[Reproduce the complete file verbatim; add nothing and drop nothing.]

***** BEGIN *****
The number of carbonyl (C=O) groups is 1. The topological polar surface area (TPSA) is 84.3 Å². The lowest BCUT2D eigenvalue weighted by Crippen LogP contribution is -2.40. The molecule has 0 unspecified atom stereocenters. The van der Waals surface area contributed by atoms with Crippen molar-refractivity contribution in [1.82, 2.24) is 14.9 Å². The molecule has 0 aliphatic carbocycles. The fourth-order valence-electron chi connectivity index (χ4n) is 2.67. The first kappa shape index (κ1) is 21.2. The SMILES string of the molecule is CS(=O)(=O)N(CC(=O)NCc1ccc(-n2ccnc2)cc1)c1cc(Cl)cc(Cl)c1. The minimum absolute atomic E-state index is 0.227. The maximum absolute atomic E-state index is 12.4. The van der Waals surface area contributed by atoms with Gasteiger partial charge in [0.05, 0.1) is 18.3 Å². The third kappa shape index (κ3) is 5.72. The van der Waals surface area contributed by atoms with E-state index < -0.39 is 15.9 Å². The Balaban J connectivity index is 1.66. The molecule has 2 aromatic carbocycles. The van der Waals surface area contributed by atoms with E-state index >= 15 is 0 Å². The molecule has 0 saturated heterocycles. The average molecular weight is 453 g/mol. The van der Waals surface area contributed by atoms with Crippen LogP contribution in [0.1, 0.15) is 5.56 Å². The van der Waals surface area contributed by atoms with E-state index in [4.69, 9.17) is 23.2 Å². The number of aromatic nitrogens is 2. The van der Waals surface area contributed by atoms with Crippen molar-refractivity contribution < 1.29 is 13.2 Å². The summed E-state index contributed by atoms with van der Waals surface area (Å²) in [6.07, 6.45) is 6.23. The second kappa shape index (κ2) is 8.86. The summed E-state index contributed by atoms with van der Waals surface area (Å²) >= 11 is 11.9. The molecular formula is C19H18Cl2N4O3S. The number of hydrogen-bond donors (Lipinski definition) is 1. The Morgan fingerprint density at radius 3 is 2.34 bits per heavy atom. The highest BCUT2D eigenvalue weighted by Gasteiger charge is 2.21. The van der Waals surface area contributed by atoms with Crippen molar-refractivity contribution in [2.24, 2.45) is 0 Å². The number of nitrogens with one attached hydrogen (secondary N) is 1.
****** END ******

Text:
The number of carbonyl (C=O) groups is 1. The topological polar surface area (TPSA) is 84.3 Å². The lowest BCUT2D eigenvalue weighted by Crippen LogP contribution is -2.40. The molecule has 0 unspecified atom stereocenters. The van der Waals surface area contributed by atoms with Crippen molar-refractivity contribution in [1.82, 2.24) is 14.9 Å². The molecule has 0 aliphatic carbocycles. The fourth-order valence-electron chi connectivity index (χ4n) is 2.67. The first kappa shape index (κ1) is 21.2. The SMILES string of the molecule is CS(=O)(=O)N(CC(=O)NCc1ccc(-n2ccnc2)cc1)c1cc(Cl)cc(Cl)c1. The minimum absolute atomic E-state index is 0.227. The maximum absolute atomic E-state index is 12.4. The van der Waals surface area contributed by atoms with Gasteiger partial charge in [0.05, 0.1) is 18.3 Å². The third kappa shape index (κ3) is 5.72. The van der Waals surface area contributed by atoms with E-state index < -0.39 is 15.9 Å². The Balaban J connectivity index is 1.66. The molecule has 2 aromatic carbocycles. The van der Waals surface area contributed by atoms with E-state index >= 15 is 0 Å². The molecule has 0 saturated heterocycles. The average molecular weight is 453 g/mol. The van der Waals surface area contributed by atoms with Crippen LogP contribution in [0.1, 0.15) is 5.56 Å². The van der Waals surface area contributed by atoms with E-state index in [4.69, 9.17) is 23.2 Å². The number of aromatic nitrogens is 2. The van der Waals surface area contributed by atoms with Crippen molar-refractivity contribution < 1.29 is 13.2 Å². The summed E-state index contributed by atoms with van der Waals surface area (Å²) in [6.07, 6.45) is 6.23. The second kappa shape index (κ2) is 8.86. The summed E-state index contributed by atoms with van der Waals surface area (Å²) >= 11 is 11.9. The molecular formula is C19H18Cl2N4O3S. The number of hydrogen-bond donors (Lipinski definition) is 1. The Morgan fingerprint density at radius 3 is 2.34 bits per heavy atom. The highest BCUT2D eigenvalue weighted by Gasteiger charge is 2.21. The van der Waals surface area contributed by atoms with Crippen molar-refractivity contribution in [2.24, 2.45) is 0 Å². The number of nitrogens with one attached hydrogen (secondary N) is 1.